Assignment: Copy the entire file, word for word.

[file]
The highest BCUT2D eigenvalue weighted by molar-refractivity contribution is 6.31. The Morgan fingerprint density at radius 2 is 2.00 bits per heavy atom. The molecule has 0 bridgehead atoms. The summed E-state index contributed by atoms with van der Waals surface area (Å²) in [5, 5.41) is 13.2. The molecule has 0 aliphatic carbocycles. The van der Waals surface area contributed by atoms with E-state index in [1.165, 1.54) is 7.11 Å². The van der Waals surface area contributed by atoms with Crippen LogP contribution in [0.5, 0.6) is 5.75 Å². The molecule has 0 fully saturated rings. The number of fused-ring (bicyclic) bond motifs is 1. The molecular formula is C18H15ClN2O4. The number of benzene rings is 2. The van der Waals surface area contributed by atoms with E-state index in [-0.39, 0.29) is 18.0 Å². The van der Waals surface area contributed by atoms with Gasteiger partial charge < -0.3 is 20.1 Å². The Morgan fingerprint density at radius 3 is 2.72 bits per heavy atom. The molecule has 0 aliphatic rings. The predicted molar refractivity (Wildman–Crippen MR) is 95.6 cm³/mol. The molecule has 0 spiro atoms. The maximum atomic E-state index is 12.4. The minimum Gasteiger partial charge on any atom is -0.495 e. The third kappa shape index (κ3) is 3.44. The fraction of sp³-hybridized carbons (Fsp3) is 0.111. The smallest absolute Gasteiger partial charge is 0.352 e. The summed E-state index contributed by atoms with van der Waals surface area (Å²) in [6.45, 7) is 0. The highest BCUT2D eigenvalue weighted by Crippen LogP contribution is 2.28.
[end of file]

The highest BCUT2D eigenvalue weighted by molar-refractivity contribution is 6.31. The Morgan fingerprint density at radius 2 is 2.00 bits per heavy atom. The molecule has 0 bridgehead atoms. The summed E-state index contributed by atoms with van der Waals surface area (Å²) in [5, 5.41) is 13.2. The molecule has 0 aliphatic carbocycles. The van der Waals surface area contributed by atoms with E-state index in [1.165, 1.54) is 7.11 Å². The van der Waals surface area contributed by atoms with Crippen LogP contribution in [0.5, 0.6) is 5.75 Å². The molecule has 0 fully saturated rings. The number of fused-ring (bicyclic) bond motifs is 1. The molecular formula is C18H15ClN2O4. The number of benzene rings is 2. The van der Waals surface area contributed by atoms with E-state index in [-0.39, 0.29) is 18.0 Å². The van der Waals surface area contributed by atoms with Gasteiger partial charge < -0.3 is 20.1 Å². The Morgan fingerprint density at radius 3 is 2.72 bits per heavy atom. The molecule has 0 aliphatic rings. The predicted molar refractivity (Wildman–Crippen MR) is 95.6 cm³/mol. The molecule has 0 spiro atoms. The maximum atomic E-state index is 12.4. The minimum Gasteiger partial charge on any atom is -0.495 e. The third kappa shape index (κ3) is 3.44. The fraction of sp³-hybridized carbons (Fsp3) is 0.111. The smallest absolute Gasteiger partial charge is 0.352 e. The summed E-state index contributed by atoms with van der Waals surface area (Å²) in [6.45, 7) is 0. The highest BCUT2D eigenvalue weighted by Crippen LogP contribution is 2.28.